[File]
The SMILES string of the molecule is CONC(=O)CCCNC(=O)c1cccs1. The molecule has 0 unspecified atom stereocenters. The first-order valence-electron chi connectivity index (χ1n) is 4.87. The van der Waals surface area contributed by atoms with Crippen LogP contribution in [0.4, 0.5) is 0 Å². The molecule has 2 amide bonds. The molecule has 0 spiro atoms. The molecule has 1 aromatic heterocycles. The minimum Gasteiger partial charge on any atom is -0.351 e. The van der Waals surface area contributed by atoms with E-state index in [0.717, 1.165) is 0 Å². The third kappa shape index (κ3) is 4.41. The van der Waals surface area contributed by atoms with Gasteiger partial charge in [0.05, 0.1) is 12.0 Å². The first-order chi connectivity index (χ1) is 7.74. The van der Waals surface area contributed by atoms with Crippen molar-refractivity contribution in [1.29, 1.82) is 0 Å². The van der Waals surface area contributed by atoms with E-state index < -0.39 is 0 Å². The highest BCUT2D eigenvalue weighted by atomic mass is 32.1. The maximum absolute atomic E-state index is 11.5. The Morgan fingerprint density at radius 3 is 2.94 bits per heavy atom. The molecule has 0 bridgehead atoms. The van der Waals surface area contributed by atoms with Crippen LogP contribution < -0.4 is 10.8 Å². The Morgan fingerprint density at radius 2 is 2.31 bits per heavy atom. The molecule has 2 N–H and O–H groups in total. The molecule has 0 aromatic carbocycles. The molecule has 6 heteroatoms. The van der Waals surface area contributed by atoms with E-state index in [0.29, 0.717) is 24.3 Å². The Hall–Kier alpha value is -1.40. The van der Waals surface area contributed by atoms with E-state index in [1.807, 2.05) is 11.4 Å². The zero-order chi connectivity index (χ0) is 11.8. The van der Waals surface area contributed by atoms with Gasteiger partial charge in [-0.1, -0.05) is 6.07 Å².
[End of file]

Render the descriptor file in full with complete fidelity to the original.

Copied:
The SMILES string of the molecule is CONC(=O)CCCNC(=O)c1cccs1. The molecule has 0 unspecified atom stereocenters. The first-order valence-electron chi connectivity index (χ1n) is 4.87. The van der Waals surface area contributed by atoms with Crippen LogP contribution in [0.4, 0.5) is 0 Å². The molecule has 2 amide bonds. The molecule has 0 spiro atoms. The molecule has 1 aromatic heterocycles. The minimum Gasteiger partial charge on any atom is -0.351 e. The van der Waals surface area contributed by atoms with E-state index in [0.717, 1.165) is 0 Å². The third kappa shape index (κ3) is 4.41. The van der Waals surface area contributed by atoms with Gasteiger partial charge in [0.05, 0.1) is 12.0 Å². The first-order chi connectivity index (χ1) is 7.74. The van der Waals surface area contributed by atoms with Crippen molar-refractivity contribution in [1.29, 1.82) is 0 Å². The van der Waals surface area contributed by atoms with E-state index < -0.39 is 0 Å². The highest BCUT2D eigenvalue weighted by atomic mass is 32.1. The maximum absolute atomic E-state index is 11.5. The Morgan fingerprint density at radius 3 is 2.94 bits per heavy atom. The molecule has 0 bridgehead atoms. The van der Waals surface area contributed by atoms with Crippen LogP contribution < -0.4 is 10.8 Å². The Morgan fingerprint density at radius 2 is 2.31 bits per heavy atom. The molecule has 2 N–H and O–H groups in total. The molecule has 0 aromatic carbocycles. The molecule has 6 heteroatoms. The van der Waals surface area contributed by atoms with E-state index in [0.29, 0.717) is 24.3 Å². The Hall–Kier alpha value is -1.40. The van der Waals surface area contributed by atoms with E-state index in [1.807, 2.05) is 11.4 Å². The zero-order chi connectivity index (χ0) is 11.8. The van der Waals surface area contributed by atoms with Gasteiger partial charge in [-0.1, -0.05) is 6.07 Å².